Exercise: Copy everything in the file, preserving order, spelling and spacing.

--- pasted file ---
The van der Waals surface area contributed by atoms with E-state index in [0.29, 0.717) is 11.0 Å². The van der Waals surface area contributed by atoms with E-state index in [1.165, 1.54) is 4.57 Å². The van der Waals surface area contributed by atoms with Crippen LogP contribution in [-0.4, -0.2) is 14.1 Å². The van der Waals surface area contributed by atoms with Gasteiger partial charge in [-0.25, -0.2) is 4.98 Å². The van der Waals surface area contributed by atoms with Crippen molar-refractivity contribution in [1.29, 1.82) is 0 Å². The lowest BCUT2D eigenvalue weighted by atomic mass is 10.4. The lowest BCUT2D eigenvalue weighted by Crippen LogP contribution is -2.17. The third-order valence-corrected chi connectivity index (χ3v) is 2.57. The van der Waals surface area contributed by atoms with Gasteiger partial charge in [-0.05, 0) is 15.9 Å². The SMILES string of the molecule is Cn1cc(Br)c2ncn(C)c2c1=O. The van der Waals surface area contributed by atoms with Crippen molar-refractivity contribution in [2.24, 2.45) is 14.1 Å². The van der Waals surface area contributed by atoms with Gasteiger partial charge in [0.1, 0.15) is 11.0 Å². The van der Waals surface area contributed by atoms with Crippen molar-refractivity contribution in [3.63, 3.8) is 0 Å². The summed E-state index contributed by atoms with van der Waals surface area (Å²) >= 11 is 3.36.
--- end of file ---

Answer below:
The van der Waals surface area contributed by atoms with E-state index in [0.29, 0.717) is 11.0 Å². The van der Waals surface area contributed by atoms with E-state index in [1.165, 1.54) is 4.57 Å². The van der Waals surface area contributed by atoms with Crippen LogP contribution in [-0.4, -0.2) is 14.1 Å². The van der Waals surface area contributed by atoms with Gasteiger partial charge in [-0.25, -0.2) is 4.98 Å². The van der Waals surface area contributed by atoms with Crippen molar-refractivity contribution in [1.29, 1.82) is 0 Å². The lowest BCUT2D eigenvalue weighted by atomic mass is 10.4. The lowest BCUT2D eigenvalue weighted by Crippen LogP contribution is -2.17. The third-order valence-corrected chi connectivity index (χ3v) is 2.57. The van der Waals surface area contributed by atoms with Gasteiger partial charge in [-0.05, 0) is 15.9 Å². The SMILES string of the molecule is Cn1cc(Br)c2ncn(C)c2c1=O. The van der Waals surface area contributed by atoms with Crippen molar-refractivity contribution in [2.24, 2.45) is 14.1 Å². The van der Waals surface area contributed by atoms with Gasteiger partial charge in [0.1, 0.15) is 11.0 Å². The van der Waals surface area contributed by atoms with Crippen molar-refractivity contribution in [3.63, 3.8) is 0 Å². The summed E-state index contributed by atoms with van der Waals surface area (Å²) >= 11 is 3.36.